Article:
High School Students Talk Politics

Isabella Wartzenluft, Editor and Reporter

As a high school student, my opinion on politics has never been taken seriously. No matter how many adults I speak to, it seems that they brush off my opinions, as I am merely a teenager who cannot vote.

Maria Keating, an Arrowhead High School junior, says “I’m always hearing about how we are the future and we are going to run the country, but then older people go against our views…I know many people my age who consider themselves conservative but still advocate for LGBT rights, for example. But as kids, we ‘don’t know any better’ and ‘don’t have enough experience to make such big decisions,’ so we are swept aside despite most of us having similar views and ideals. This is what we want the future to look like, not whatever the politicians of today want.

“My parents always are trying to change my mind and change how I think to line up more with their views, and when I speak up about how I feel, they put me down and say things like ‘you’re only saying that because that’s what you hear from your friends or the internet’ which kind of hurts because I know I’m old enough to make my own decisions and formulate my own opinions, but hearing that from my own parents makes me feel lesser and feel unfit to proceed as an adult.”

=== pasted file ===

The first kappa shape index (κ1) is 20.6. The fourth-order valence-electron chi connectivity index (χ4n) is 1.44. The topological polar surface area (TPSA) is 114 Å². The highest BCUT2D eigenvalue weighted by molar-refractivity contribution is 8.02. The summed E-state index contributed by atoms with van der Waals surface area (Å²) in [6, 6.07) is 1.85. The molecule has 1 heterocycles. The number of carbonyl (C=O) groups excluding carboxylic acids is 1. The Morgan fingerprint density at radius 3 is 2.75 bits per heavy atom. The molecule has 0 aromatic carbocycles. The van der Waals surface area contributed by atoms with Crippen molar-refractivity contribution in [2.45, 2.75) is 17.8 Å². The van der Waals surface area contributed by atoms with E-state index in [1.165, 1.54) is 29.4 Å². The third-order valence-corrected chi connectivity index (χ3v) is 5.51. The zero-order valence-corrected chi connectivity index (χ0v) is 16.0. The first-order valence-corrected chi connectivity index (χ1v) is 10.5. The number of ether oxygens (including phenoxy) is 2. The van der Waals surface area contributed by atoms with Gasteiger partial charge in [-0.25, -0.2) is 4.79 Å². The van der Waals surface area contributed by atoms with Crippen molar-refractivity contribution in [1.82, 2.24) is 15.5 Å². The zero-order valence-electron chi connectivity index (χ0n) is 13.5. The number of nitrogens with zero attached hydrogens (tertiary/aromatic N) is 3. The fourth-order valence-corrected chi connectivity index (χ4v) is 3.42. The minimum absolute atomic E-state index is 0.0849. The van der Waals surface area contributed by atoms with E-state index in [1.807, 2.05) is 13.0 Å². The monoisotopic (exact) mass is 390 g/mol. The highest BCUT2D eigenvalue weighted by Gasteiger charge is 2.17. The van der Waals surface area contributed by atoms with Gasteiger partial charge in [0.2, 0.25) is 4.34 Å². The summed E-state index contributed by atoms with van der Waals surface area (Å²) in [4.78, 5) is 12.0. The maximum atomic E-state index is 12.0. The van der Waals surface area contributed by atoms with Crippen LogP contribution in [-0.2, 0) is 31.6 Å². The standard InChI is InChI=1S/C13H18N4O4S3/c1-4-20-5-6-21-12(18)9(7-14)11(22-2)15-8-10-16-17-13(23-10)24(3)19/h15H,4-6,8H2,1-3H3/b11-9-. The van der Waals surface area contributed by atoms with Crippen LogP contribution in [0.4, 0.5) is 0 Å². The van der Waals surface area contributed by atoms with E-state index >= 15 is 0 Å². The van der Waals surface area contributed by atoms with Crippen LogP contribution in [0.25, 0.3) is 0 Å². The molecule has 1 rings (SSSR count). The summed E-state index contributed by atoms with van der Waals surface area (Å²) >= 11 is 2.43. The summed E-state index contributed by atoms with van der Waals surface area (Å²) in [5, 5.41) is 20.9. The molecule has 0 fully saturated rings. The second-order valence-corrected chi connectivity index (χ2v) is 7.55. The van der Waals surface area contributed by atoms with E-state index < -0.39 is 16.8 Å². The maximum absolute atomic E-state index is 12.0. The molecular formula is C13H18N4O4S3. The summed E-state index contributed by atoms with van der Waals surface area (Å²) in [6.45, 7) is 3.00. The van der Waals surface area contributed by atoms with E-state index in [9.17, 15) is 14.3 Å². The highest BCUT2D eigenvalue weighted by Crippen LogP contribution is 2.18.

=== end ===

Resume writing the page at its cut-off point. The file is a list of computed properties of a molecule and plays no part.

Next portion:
My generation must deal with the repercussions of the current political decisions. So why are we not given a say?

Paige Schaber, a junior at Arrowhead, says, “I do feel because of my age that my views aren’t taken seriously because adults assume since I’m young, that I don’t understand or get what’s going on with politics.”

According to The University of Rochester Medical Center, the human brain is not fully developed until the age of 25. And after realising this, I do not think it is necessary to lower the voting age. Despite not wishing to lower the voting age, teenagers should still be taken seriously and given a chance to participate in politics. We are the generation who must live with the policies and decisions being made today. Just because we cannot vote, does not mean that we are incapable of making valid decisions.

I was raised in a democratic family. I still pertain to all of the beliefs that Democrats hold. But according to the American Sociological Association, more than half of adolescents in the United States reject their parents political affiliations. I do not believe that I am a part of this political party simply because my parents are. I am able to make my own decisions, and I identify this way because it is what I personally believe.

Brandon Szpot, an Arrowhead junior, says “The CPUSA from the 1930s would most accurately represent my ideologies, but if you are referring to modern day politics then I’ll tell you it’s all a load of hogwash. To the people in power, everything is a game, and to their supporters, the implications of beliefs and actions will never have a serious effect on them.”

Of course, all teenagers are not incapable of formulating fair and reasoned political opinions. Adults should be encouraging teenagers to talk about politics, to change the world they they live in, and to take part in political action.